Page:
The past few days have been pretty busy. On Sunday afternoon, I found a post on FB from my sister-in-law about a senior cat on death row at NYC Animal Control. He’s 16 years old, an owner surrender. I just can’t fathom surrendering a 16-year-old cat to a shelter. If the shelter didn’t euthanize him, he was certainly die alone. Let’s face the facts – city-run shelters overcrowd easily, hence why all of them euthanize. (I say all because I have never heard of a city-run shelter not euthanizing. If you know one, please comment on this post and prove me wrong. This is like the one time I would love to be wrong!) If by chance, he managed to stay off the kill-list for more than a week, it would be likely that health complications would arise. I’ve seen senior cats at the shelter come down with severe depression. In turn the cat’s immune system weakens and something serious sets in. One time a cat, MooMoo, was so heartbroken by being dumped at START II by his companion, he entered this state of depressions. He came down with such a bad case of conjunctivitis that his eye ulcerated and needed to be removed. After he was in foster care post-surgery, he developed FIP. The whole ordeal was traumatizing for MooMoo (who rapidly declined within 48 hour and need to be put to sleep) and the volunteers. But, MooMoo’s story is another blog post.
I knew that if this kitty (whom was named Uno) remained at the shelter, no one would adopt him. I couldn’t bear the thought of Uno sitting in a shelter awaiting death alone. I shared the post with Ron. My sis-in-law got me info to be considered for adopting Uno. It was a process similar to other shelters/rescues with a pre-screener, interview, and contract. To be perfectly honest, since Juno and Apollo’s crossing the Rainbow Bridge, it really hasn’t been the same without the presence of an older, wizened kitty here. Granted, Pandora is ten, it’s not the same as being sixteen.
NYC Urgent Cats contacted me within a couple of hours after I filled the pre-screener. By evening’s end, I was in contact with Heather, director of cat rescue at AmsterDog Rescue. It was going to be a race against time to get Uno out of the shelter.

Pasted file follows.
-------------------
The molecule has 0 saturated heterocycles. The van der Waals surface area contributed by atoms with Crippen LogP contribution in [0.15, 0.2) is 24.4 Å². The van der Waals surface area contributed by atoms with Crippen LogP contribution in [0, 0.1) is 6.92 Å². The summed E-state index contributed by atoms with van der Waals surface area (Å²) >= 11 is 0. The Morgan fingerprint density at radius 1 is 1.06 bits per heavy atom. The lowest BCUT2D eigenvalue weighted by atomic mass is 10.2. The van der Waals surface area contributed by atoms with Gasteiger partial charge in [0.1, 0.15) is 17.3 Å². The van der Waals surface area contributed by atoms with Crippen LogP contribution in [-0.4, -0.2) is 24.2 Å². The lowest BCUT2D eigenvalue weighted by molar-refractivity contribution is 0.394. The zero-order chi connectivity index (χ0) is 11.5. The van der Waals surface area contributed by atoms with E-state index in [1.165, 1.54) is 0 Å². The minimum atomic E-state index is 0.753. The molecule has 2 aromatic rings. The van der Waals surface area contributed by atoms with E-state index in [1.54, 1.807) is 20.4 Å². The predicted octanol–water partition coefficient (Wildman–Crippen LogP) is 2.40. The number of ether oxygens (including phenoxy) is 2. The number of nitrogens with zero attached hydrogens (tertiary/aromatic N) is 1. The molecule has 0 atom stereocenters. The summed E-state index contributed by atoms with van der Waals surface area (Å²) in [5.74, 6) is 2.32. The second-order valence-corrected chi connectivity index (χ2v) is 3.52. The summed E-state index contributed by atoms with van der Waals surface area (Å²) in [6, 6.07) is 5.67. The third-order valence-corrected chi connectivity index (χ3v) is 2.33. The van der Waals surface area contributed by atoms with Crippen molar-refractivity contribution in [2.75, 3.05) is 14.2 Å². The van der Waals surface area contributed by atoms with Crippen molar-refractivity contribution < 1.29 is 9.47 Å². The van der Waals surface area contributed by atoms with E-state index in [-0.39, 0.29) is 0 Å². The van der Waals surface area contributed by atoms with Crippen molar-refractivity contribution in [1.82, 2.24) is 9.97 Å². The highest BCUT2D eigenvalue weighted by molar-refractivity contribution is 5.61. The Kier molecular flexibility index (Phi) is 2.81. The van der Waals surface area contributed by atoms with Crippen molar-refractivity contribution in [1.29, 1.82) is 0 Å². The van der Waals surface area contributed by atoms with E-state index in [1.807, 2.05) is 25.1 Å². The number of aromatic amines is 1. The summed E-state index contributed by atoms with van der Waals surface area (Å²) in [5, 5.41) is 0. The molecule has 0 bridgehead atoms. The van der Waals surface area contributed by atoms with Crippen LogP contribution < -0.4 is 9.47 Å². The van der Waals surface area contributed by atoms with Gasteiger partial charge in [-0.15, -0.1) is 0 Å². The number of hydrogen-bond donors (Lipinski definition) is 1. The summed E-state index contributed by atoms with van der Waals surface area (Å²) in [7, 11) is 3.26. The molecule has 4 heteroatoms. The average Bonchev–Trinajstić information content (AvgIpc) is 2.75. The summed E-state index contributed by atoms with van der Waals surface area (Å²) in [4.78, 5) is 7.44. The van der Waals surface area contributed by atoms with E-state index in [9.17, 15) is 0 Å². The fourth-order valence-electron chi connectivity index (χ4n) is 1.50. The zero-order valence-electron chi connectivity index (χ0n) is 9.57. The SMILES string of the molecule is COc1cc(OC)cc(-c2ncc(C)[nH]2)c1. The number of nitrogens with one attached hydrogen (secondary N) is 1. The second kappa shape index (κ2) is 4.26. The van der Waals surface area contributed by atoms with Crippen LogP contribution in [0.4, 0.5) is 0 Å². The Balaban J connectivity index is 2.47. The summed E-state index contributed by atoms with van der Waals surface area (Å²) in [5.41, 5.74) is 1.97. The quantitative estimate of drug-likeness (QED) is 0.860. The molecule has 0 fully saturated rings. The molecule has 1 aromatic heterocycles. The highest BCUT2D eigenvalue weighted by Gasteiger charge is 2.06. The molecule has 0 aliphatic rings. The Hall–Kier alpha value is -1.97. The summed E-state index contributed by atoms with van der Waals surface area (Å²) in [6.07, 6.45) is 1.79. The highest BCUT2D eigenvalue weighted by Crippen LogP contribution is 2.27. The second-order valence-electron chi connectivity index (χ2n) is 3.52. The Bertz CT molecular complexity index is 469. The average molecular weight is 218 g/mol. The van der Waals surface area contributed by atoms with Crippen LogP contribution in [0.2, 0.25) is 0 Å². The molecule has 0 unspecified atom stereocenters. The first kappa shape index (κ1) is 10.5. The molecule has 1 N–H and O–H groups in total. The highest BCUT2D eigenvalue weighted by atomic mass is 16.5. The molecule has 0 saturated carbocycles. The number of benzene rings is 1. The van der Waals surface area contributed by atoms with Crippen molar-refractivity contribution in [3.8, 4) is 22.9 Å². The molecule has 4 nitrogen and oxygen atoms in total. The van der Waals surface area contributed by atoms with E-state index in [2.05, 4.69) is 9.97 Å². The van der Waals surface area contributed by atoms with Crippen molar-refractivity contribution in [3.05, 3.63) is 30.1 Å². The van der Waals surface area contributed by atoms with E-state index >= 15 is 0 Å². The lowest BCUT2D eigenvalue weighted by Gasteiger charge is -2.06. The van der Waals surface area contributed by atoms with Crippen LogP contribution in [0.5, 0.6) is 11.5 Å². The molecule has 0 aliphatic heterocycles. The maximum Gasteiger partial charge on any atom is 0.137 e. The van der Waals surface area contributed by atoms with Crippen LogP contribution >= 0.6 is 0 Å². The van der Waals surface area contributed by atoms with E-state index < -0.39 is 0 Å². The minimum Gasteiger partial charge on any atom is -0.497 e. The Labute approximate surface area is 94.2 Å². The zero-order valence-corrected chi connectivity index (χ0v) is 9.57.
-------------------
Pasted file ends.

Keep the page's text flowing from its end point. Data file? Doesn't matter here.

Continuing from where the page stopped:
While I was rearranging my schedule at START II planning to take a ride to Harlem, I was informed that Uno could be delivered to me. I sorta did a double-take over the phone. That was not something I was expecting. There’s a group called Mayor’s Alliance for NYC’s Animals, in which adopted rescues are transported to their new homes within the tri-state area! So, Heather made all the calls to the right people and prevented Uno from being on the following morning’s kill list. She also arranged his transport with Mayor’s Alliance to my apartment. And she metaphorically held my hand throughout the entire process. Which I needed. I was an emotional mess.
Uno arrived yesterday afternoon, just after 2pm. When I brought him to his room, he was scared. His fur was matted severely, he was all bone, and beelined for the water bowl. I can’t imagine how his previous owners treated him. I was less than impressed with their answers on a questionnaire included with his medical paperwork. I spent all afternoon with him. He circled the room a few times, getting the lay of the land. Each time he circled around, his tail was held higher. So happy to see that. He loves to give head butts. This morning, he was waiting by the door. When I opened it, he looked up at me and meowed. Uno loves attention! And he’s gonna get plenty here.
The next task was renaming him. While Uno certainly described his ear “situation,” it sounded too much like Juno and we couldn’t have that. We settled on Orion, after the huntsman that Zeus put in the night sky.
Orion has a geriatric vet visit on Friday morning. He’s gonna get the works! I have a feeling he has hyperthyroidism, but the vet will determine in a couple of days.
Until then… Here’s a quick picture I snapped with my phone. Not the greatest of quality, but 1 hour after his arrival.
And I would also like to extend a huge THANK YOU to my sis-in-law, Nikki, Heather @ AmsterDog, and all the kind folks at NYC Urgent Cats and Mayor’s Alliance. Without your help, Orion wouldn’t have had a second chance!